JUST SHORT OF LIBEL: Joseph Farah responds to my piece defending WorldNetDaily.com (scroll down to Wlady's hilarious title "GO FINGER") by accusing me of theft, of being narrow, and of being a hack. He modestly labels himself "someone who, quite frankly, has more journalistic experience and integrity in his little finger than you are likely to accumulate in a lifetime."

My response is below his letter--I see no need to repeat it here. But I would like to add that attempting to understand what someone is trying to say is an important component of journalistic integrity, and he shows little sign of that in his letter. Because a few details in the piece upset him, Farah badly misrepresented the content of the column and issued a series of fiery condemnations that stopped just short of libel.

I deserve an apology, in writing. If Farah is man enough to issue such an apology--and I'm not holding my breath--then I'll post it on this website.

posted by Jeremy at 12:26 AM

wSunday, February 09, 2003

THEY MAKE FUNNY JOKE: Last night the Lott boys did a bit of tag team movie watching. First, the kid and yours truly set down to watch Big Trouble, but were so taken with the trailer for The Wrong Guy that we ejected Trouble and watched the other movie instead. (I happened to have both tapes thanks to a recent movie buying binge.)

Wrong Guy is a film written by and starring Dave Foley (of News Radio fame for Americans, and Kids in the Hall for Canadians) about a space case business exec who first threatens to kill his boss/future father-in-law and then discovers him dead. On the run, Foley bounces from point to point until he finally lands in a "proposed town" that never really developed after the Great Depression hit. His narcoleptic love interest (played by Jennifer Tilly) is the daughter of a local banker who is trying to save what passes for the town from being repossessed and plowed under for cropland by the evil Farmer Brown. Meanwhile, Foley just happens to accidentally dog the trail of the real killer, who mistakes him for some sort of a super spy. The Mexican standoff at the end of the movie is priceless.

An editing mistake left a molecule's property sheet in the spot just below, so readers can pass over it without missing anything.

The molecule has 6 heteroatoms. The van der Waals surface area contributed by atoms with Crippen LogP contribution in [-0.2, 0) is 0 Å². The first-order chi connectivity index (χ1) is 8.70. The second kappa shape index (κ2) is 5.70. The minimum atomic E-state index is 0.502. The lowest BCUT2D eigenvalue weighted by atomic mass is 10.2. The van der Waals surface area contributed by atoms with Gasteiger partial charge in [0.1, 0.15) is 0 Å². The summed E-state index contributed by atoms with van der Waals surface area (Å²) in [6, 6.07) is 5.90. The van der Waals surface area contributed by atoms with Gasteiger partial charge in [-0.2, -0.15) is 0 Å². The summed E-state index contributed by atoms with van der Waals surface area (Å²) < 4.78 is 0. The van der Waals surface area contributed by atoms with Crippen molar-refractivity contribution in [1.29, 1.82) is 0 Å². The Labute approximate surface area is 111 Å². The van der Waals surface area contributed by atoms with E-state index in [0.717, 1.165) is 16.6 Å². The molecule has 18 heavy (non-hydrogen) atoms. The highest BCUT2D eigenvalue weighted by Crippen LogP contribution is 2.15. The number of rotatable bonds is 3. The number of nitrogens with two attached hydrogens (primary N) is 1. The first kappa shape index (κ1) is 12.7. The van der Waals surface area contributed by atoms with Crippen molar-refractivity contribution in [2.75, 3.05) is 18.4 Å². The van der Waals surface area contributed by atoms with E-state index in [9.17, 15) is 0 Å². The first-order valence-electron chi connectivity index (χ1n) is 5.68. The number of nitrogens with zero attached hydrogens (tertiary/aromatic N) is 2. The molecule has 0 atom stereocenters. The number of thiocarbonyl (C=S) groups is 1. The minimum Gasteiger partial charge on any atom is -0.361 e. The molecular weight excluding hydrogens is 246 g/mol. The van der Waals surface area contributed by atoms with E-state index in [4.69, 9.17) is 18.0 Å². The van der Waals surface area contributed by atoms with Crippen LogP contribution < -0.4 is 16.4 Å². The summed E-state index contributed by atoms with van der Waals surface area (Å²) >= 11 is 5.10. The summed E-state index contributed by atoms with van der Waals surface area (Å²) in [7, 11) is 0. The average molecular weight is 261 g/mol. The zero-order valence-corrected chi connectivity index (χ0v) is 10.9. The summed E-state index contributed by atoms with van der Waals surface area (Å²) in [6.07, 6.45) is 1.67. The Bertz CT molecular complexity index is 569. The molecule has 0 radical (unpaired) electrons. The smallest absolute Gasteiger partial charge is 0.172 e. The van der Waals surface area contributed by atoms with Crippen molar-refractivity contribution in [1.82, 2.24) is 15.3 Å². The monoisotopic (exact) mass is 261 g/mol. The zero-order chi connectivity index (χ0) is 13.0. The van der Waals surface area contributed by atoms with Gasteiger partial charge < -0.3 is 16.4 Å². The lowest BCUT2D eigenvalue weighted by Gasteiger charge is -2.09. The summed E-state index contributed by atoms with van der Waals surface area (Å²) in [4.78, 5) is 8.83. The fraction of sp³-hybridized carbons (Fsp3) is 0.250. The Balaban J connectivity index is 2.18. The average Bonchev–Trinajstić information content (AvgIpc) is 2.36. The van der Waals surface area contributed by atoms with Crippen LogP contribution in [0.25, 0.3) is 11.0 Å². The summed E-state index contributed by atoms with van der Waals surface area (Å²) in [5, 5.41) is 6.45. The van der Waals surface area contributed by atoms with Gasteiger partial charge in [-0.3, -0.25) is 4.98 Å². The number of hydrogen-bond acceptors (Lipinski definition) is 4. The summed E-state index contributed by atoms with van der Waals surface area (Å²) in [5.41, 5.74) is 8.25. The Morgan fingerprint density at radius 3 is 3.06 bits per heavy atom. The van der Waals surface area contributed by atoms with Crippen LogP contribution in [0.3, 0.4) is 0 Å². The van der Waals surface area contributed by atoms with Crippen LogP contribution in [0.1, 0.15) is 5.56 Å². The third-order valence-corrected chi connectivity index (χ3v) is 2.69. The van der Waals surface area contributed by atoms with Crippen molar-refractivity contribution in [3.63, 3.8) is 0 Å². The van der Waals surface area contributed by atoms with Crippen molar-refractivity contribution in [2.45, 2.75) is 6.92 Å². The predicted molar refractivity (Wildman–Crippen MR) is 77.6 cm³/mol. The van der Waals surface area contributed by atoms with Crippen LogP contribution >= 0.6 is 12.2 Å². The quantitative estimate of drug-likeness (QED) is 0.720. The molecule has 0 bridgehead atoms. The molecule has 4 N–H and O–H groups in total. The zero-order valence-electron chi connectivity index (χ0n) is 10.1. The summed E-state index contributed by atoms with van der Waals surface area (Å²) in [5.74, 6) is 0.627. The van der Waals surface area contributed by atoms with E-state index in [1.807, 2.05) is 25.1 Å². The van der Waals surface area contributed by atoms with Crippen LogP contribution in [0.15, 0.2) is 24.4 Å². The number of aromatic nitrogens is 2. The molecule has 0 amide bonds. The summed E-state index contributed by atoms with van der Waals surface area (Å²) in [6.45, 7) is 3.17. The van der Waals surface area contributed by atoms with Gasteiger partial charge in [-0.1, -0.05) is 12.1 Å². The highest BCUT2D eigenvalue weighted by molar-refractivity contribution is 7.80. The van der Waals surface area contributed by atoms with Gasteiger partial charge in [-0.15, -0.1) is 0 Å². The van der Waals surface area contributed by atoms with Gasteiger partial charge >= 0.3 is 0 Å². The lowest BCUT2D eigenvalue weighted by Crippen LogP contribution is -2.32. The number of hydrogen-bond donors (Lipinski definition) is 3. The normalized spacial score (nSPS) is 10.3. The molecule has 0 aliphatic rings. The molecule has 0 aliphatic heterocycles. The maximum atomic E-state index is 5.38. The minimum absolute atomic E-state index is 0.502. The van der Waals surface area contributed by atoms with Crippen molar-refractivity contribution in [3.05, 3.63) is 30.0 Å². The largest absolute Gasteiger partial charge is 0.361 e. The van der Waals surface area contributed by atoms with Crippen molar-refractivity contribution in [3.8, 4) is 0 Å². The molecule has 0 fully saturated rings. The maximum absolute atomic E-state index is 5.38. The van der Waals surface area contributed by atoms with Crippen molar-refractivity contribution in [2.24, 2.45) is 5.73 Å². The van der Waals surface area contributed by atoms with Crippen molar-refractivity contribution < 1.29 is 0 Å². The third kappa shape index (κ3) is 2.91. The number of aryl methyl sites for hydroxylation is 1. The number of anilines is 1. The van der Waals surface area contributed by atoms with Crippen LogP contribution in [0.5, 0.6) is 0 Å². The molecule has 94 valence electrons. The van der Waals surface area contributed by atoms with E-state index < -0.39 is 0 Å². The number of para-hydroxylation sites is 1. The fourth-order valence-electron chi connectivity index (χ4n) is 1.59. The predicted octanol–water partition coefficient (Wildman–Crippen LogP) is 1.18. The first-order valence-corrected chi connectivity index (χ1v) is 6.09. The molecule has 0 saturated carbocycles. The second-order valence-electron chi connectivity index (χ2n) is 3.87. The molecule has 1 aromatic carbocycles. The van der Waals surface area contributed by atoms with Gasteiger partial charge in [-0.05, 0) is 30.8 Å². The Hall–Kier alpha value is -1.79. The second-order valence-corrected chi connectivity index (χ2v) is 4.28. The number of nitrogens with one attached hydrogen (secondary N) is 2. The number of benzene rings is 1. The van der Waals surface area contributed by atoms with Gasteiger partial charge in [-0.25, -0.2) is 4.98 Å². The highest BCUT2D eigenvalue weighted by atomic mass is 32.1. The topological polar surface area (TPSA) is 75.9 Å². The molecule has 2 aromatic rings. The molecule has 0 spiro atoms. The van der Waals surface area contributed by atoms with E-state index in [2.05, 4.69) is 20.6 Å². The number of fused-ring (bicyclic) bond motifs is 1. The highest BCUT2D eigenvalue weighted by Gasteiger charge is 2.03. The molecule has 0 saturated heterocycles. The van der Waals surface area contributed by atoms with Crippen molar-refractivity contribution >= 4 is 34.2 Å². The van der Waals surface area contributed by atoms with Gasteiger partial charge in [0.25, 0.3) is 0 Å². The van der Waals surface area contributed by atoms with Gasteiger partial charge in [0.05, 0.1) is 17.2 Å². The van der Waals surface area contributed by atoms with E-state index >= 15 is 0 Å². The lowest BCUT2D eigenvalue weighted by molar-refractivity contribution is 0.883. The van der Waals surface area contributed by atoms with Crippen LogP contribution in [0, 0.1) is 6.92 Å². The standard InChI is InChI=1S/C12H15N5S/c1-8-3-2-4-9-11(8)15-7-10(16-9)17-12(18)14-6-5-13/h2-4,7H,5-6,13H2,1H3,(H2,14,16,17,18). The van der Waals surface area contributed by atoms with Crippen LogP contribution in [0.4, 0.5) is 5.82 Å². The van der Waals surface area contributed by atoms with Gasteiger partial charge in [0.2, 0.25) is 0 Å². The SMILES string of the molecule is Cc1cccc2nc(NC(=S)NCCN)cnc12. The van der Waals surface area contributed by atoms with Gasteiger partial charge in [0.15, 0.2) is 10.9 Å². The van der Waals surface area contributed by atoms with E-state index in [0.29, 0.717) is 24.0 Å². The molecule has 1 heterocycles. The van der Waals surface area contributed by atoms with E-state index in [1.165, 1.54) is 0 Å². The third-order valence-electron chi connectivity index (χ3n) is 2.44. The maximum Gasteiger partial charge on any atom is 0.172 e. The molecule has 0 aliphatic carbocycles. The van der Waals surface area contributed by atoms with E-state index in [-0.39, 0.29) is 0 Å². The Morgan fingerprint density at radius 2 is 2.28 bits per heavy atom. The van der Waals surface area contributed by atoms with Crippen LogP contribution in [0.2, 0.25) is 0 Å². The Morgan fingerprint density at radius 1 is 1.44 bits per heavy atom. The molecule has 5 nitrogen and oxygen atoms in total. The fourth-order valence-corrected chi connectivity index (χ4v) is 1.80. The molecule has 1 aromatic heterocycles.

Best line: Foley is picked up as a hitchhiker by a paranoiac who puts forward the "no bullets theory" of the Kennedy assassination: "His head just did that."

Then Andrew (or "Drew," as he prefers) decided to sit in with me to watch Big Trouble, a fun movie with an expensive cast (Tim Allen, Jason Lee, Rene Russo, Stanley Tucci, Janeane Garofalo, Patrick Warburton--one gets the idea) that was delayed by September 11 and never managed to recover its momentum. I broke my five year rule on this one and am glad that I did. I enjoyed, but did not love, the original Dave Barry novel, but the story was a better fit for the big screen.

Go rent these movies, or, better yet, buy them.

posted by Jeremy at 6:22 PM


TO WELCH: Fun line from Matt Welch's regular National Post column yesterday:

"If there is anything that can unify Midwestern congressmen, French Gaullists and New York newspapers, it's indignation at the very notion that great decisions can be made without consulting them first." [more]

posted by Jeremy at 5:07 PM


DIFFERENT LICKS: KMG names The Vines' "Highly Evolved" as his second favourite album of this last year. I reviewed it for Relevant magazine online--one of the very few published CD reviews by yours truly--and was somewhat less impressed. Here's a prediction: My favourite song on the album was "Factory," for which I coined the term "ska anthem." I'm guessing KMG hated it.

posted by Jeremy at 2:08 AM

wSaturday, February 08, 2003

VERY COOL: As far as I can tell, Chuck Colson's Monday BreakPoint broadcast will comment on my Jesus Sells article. REMINDER: Editors, the article is available from Featurewell.com.

posted by Jeremy at 5:20 PM



By the way, I think Camille Paglia and John Paul II are on the same wavelength

posted by Jeremy at 12:23 AM


VATICINIUM EX EVENTU: Former blogger Amy Welborn opines on the new Vatican document on the New Age movement/religion/whatever. Herewith is my summary of her summary: